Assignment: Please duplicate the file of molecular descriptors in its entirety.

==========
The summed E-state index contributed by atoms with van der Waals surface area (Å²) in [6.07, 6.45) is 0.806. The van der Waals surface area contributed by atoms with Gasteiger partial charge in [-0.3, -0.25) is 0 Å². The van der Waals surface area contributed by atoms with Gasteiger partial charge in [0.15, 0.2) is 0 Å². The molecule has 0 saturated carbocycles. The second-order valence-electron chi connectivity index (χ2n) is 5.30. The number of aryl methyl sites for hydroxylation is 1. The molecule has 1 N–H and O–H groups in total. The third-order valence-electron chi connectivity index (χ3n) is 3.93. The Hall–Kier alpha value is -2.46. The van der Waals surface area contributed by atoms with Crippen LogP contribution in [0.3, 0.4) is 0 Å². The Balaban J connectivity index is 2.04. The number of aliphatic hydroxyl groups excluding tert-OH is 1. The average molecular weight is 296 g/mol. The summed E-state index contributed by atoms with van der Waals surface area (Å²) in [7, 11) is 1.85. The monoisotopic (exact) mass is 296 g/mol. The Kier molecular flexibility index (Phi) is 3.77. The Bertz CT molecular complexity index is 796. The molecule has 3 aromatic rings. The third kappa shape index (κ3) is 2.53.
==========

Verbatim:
The summed E-state index contributed by atoms with van der Waals surface area (Å²) in [6.07, 6.45) is 0.806. The van der Waals surface area contributed by atoms with Gasteiger partial charge in [-0.3, -0.25) is 0 Å². The van der Waals surface area contributed by atoms with Gasteiger partial charge in [0.15, 0.2) is 0 Å². The molecule has 0 saturated carbocycles. The second-order valence-electron chi connectivity index (χ2n) is 5.30. The number of aryl methyl sites for hydroxylation is 1. The molecule has 1 N–H and O–H groups in total. The third-order valence-electron chi connectivity index (χ3n) is 3.93. The Hall–Kier alpha value is -2.46. The van der Waals surface area contributed by atoms with Crippen LogP contribution in [0.3, 0.4) is 0 Å². The Balaban J connectivity index is 2.04. The number of aliphatic hydroxyl groups excluding tert-OH is 1. The average molecular weight is 296 g/mol. The summed E-state index contributed by atoms with van der Waals surface area (Å²) in [7, 11) is 1.85. The monoisotopic (exact) mass is 296 g/mol. The Kier molecular flexibility index (Phi) is 3.77. The Bertz CT molecular complexity index is 796. The molecule has 3 aromatic rings. The third kappa shape index (κ3) is 2.53.